Lizzy and Jane couldn’t be further from Jane Austen’s famous sisters for whom they are named.
Elizabeth left her family’s home in Seattle fifteen years ago to pursue her lifelong dream—chefing her own restaurant in New York City. Jane stayed behind to raise a family. Estranged since their mother’s death many years ago, the circumstances of their lives are about to bring them together once again.
Known for her absolute command of her culinary domain, Elizabeth’s gifts in the kitchen have begun to elude her. And patrons and reviewers are noticing. In need of some rest and an opportunity to recover her passion for cooking, Elizabeth jumps at the excuse to rush to her sister’s bedside when Jane is diagnosed with cancer. After all, Elizabeth did the same for their mother. Perhaps this time, it will make a difference.
As Elizabeth pours her renewed energy into her sister’s care and into her burgeoning interest in Nick, Jane’s handsome coworker, her life begins to evolve from the singular pursuit of her own dream into the beautiful world of family, food, literature, and love that was shattered when she and Jane lost their mother. Will she stay and become Lizzy to her sister’s Jane—and Elizabeth to Nick’s Mr. Darcy—or will she return to the life she has worked so hard to create
Some excerpts from my Goodreads review: here:
Lizzy and Jane is one of those curl-up-and-get-lost-in books, especially if you are a Jane Austen geek or a foodie (I am both). I was impressed with the number of food references that the author pulled from Austen's work (I think I need to go back and reread Emma from a foodie perspective) and she also manages to insert food references from Ernest Hemingway, Charles Dickens, and even Wind in the Willows into the mix. Having lived in Seattle for several years, I also loved how the food scene there was portrayed--from the restaurants to the varied markets and quirky neighborhoods--it made me want to book a visit back to the city and its marvelous food.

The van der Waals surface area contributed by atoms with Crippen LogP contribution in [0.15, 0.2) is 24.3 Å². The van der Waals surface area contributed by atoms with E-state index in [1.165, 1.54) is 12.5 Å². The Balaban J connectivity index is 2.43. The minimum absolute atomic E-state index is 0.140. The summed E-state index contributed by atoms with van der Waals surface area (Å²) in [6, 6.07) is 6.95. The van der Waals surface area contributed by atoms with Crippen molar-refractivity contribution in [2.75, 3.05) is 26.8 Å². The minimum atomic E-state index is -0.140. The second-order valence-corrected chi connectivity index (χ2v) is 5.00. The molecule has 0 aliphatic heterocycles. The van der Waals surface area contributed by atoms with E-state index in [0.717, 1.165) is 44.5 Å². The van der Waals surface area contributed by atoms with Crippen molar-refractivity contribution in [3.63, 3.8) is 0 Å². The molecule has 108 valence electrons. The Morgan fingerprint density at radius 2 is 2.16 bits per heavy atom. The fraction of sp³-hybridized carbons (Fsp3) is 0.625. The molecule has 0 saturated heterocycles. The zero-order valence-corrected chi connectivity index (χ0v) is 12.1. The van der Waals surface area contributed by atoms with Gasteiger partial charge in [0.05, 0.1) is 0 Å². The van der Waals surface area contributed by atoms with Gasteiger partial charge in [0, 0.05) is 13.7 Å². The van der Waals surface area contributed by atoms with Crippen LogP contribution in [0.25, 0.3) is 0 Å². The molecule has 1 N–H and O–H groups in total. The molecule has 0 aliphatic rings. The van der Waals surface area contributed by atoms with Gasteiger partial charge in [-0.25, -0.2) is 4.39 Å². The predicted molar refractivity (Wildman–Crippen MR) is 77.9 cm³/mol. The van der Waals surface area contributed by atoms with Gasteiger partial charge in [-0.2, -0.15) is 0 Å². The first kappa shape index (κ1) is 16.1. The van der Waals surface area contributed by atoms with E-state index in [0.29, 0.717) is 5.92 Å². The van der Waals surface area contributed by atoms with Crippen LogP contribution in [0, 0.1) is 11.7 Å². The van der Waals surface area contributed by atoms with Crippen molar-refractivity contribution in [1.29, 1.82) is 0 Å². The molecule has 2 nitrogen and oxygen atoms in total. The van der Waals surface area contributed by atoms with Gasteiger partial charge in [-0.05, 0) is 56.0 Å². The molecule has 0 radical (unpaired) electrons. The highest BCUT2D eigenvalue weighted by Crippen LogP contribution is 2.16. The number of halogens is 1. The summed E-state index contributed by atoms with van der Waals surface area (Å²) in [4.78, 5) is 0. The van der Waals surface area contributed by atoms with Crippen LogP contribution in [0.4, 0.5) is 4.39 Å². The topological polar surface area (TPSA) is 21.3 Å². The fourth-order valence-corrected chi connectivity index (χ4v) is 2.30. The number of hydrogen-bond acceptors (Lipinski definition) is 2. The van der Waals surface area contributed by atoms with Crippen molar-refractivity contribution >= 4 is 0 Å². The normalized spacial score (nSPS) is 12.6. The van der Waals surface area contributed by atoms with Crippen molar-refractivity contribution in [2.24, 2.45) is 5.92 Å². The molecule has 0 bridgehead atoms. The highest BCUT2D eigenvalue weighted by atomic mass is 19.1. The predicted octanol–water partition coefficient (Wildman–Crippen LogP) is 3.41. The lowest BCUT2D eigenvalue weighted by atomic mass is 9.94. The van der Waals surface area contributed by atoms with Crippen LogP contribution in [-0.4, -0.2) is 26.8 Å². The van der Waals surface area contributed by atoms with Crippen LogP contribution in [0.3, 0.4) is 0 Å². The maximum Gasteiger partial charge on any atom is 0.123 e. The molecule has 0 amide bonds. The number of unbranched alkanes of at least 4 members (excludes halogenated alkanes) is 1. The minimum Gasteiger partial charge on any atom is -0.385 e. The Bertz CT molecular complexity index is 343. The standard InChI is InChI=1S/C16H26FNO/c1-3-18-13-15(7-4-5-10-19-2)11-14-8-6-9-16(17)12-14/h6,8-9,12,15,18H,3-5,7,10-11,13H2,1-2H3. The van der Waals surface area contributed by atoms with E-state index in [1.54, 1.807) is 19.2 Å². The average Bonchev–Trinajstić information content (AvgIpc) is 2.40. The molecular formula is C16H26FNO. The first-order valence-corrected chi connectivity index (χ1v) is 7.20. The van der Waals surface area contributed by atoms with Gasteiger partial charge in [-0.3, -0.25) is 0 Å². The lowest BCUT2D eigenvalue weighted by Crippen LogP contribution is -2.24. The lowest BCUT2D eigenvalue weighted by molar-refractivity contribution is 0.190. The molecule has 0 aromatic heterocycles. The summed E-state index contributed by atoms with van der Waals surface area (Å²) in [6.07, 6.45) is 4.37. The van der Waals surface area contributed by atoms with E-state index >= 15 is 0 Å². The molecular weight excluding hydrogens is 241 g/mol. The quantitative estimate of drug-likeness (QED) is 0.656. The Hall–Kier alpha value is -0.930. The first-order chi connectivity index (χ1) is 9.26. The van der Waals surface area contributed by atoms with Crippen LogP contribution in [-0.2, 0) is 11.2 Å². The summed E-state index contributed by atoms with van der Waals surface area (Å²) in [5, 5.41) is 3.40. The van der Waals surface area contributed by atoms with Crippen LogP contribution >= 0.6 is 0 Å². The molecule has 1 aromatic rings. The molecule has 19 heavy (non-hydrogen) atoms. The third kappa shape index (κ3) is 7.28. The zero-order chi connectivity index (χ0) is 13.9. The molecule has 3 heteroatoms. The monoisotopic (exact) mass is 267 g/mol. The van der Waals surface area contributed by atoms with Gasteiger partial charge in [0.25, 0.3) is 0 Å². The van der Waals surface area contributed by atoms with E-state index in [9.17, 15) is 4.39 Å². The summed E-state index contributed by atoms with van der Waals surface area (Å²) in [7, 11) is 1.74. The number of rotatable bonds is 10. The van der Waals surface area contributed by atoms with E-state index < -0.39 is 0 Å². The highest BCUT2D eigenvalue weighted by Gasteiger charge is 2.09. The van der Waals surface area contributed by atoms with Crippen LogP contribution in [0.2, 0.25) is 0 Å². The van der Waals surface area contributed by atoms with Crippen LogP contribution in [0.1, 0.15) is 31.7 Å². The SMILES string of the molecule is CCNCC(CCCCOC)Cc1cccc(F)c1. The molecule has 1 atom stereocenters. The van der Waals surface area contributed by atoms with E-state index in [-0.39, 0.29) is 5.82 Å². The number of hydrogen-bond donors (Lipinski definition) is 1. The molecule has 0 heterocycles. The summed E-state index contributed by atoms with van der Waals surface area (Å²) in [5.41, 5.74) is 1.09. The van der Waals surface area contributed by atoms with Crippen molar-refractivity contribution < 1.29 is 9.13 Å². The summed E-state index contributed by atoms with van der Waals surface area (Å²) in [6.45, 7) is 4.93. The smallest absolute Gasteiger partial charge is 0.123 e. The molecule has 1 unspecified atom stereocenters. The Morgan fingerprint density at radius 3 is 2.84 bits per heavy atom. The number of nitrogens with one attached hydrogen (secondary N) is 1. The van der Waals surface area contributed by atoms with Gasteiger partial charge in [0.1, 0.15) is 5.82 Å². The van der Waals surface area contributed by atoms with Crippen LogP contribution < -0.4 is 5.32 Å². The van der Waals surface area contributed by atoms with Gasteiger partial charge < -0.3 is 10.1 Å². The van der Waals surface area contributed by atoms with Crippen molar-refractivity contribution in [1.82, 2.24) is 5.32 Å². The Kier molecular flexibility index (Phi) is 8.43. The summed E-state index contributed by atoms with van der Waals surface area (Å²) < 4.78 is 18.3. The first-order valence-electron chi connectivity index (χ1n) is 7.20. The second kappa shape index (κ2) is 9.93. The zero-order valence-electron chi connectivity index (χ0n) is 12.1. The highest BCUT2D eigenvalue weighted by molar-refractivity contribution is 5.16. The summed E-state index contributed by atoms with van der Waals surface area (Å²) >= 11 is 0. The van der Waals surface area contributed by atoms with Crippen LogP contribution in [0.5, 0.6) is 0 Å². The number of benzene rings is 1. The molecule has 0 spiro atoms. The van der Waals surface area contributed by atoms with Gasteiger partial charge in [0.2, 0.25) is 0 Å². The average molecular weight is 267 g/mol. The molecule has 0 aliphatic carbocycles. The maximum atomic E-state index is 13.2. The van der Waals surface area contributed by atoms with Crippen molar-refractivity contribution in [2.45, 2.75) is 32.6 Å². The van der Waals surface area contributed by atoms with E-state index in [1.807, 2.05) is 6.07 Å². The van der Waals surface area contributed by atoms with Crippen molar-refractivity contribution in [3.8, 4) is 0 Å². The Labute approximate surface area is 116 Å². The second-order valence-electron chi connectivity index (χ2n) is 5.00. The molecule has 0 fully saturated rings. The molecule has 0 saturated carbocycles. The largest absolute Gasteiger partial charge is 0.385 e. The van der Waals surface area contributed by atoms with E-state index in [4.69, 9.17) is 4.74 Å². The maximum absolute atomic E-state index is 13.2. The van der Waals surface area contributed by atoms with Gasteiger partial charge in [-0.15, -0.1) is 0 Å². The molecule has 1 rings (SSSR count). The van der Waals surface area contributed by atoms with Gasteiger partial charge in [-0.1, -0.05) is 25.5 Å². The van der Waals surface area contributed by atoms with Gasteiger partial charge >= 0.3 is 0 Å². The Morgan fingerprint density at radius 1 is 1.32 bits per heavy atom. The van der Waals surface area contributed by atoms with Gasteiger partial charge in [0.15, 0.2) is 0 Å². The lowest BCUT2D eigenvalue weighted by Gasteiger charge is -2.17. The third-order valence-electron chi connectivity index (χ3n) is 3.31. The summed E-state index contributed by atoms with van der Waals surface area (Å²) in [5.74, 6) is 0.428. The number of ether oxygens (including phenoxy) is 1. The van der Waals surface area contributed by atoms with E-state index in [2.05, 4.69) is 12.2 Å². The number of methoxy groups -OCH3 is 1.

Elizabeth (she hates 'Lizzy') thinks that if she can feed Jane--who has lost her taste and appetite with the chemotherapy and cancer treatment--she will reconnect with both her sister and her love of cooking. During chemo, Jane asks to be read from the books of Jane Austen (their mother's favorites--hence their names) and although Lizzy is reluctant (she put Austen away with her mother's illness and death) she begins to discover how the food in Austen and her talent for coming up with ingredients and tastes that will comfort and appeal to Jane open up her cooking. As someone who loves to cook and to experiment with different spices and flavors, reading some of Lizzy's thought process as she was making food to appeal to Jane, and another cancer patient Tyler was fascinating. It is when she is cooking and feeding others, rather than cooking for herself that Elizabeth finds her spark. I love this quote from Lizzy and Jane: "Great writers and my mom never used food as an object. Instead it was a medium, a catalyst to mend hearts, to break down barriers, to build relationships."
There were some triggers for me in the book. Although I didn't lose my mom at the age or in the way that Lizzy and Jane did, it's a recent loss and I think there is a connection between any women who have lost their mothers. Their grief and some of the scenes in the chemo center and hospital weren't always easy to read. The book is labeled as religious/inspirational fiction which is not a genre I normally gravitate too, and although messages of faith are certainly in there, it doesn't beat you over the head with it. The romance is on the lighter side, slow-building and definitely Austen-like.
I grabbed Lizzy & Jane as an e-book (it's on sale at Amazon for $1.99 as a Kindle Monthly Deal right now) but I am tempted to buy a print copy to put with my Austen/Austen-ish books. It's a sweet, poignant, and often funny family drama and a keeper for me.